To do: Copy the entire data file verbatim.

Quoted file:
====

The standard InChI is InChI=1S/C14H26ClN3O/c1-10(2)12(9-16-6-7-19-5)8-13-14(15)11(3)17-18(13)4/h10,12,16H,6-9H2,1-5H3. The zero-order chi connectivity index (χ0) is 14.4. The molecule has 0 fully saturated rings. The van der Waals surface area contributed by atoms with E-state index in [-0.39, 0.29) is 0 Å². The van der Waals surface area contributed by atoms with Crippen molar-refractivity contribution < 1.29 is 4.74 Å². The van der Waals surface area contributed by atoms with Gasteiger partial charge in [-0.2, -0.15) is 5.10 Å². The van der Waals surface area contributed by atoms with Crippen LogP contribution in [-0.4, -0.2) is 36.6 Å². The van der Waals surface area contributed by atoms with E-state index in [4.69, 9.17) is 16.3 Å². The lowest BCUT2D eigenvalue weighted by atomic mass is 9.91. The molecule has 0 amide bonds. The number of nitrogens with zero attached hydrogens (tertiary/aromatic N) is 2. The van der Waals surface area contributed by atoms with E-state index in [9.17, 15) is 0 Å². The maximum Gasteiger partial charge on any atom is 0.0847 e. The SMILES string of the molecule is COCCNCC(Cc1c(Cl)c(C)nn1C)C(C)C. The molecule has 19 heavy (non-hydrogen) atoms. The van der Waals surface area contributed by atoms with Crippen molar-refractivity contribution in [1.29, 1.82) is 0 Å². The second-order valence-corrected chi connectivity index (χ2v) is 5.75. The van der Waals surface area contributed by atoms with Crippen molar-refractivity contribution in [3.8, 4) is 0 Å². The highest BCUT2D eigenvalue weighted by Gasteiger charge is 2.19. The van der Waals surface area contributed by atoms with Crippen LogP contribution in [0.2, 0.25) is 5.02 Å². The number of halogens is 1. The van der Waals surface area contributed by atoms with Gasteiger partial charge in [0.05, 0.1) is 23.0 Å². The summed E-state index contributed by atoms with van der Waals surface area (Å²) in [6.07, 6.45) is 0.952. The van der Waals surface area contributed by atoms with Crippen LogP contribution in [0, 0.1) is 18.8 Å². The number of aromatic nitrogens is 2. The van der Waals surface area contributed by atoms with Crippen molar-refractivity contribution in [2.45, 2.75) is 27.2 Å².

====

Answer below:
The standard InChI is InChI=1S/C14H26ClN3O/c1-10(2)12(9-16-6-7-19-5)8-13-14(15)11(3)17-18(13)4/h10,12,16H,6-9H2,1-5H3. The zero-order chi connectivity index (χ0) is 14.4. The molecule has 0 fully saturated rings. The van der Waals surface area contributed by atoms with E-state index in [-0.39, 0.29) is 0 Å². The van der Waals surface area contributed by atoms with Crippen molar-refractivity contribution < 1.29 is 4.74 Å². The van der Waals surface area contributed by atoms with Gasteiger partial charge in [-0.2, -0.15) is 5.10 Å². The van der Waals surface area contributed by atoms with Crippen LogP contribution in [-0.4, -0.2) is 36.6 Å². The van der Waals surface area contributed by atoms with E-state index in [4.69, 9.17) is 16.3 Å². The lowest BCUT2D eigenvalue weighted by atomic mass is 9.91. The molecule has 0 amide bonds. The number of nitrogens with zero attached hydrogens (tertiary/aromatic N) is 2. The van der Waals surface area contributed by atoms with E-state index in [9.17, 15) is 0 Å². The maximum Gasteiger partial charge on any atom is 0.0847 e. The SMILES string of the molecule is COCCNCC(Cc1c(Cl)c(C)nn1C)C(C)C. The molecule has 19 heavy (non-hydrogen) atoms. The van der Waals surface area contributed by atoms with Crippen molar-refractivity contribution in [1.29, 1.82) is 0 Å². The second-order valence-corrected chi connectivity index (χ2v) is 5.75. The van der Waals surface area contributed by atoms with Crippen molar-refractivity contribution in [3.8, 4) is 0 Å². The highest BCUT2D eigenvalue weighted by Gasteiger charge is 2.19. The van der Waals surface area contributed by atoms with Crippen LogP contribution in [0.2, 0.25) is 5.02 Å². The number of halogens is 1. The van der Waals surface area contributed by atoms with Gasteiger partial charge in [0.05, 0.1) is 23.0 Å². The summed E-state index contributed by atoms with van der Waals surface area (Å²) in [6.07, 6.45) is 0.952. The van der Waals surface area contributed by atoms with Crippen LogP contribution in [0, 0.1) is 18.8 Å². The number of aromatic nitrogens is 2. The van der Waals surface area contributed by atoms with Crippen molar-refractivity contribution in [2.45, 2.75) is 27.2 Å².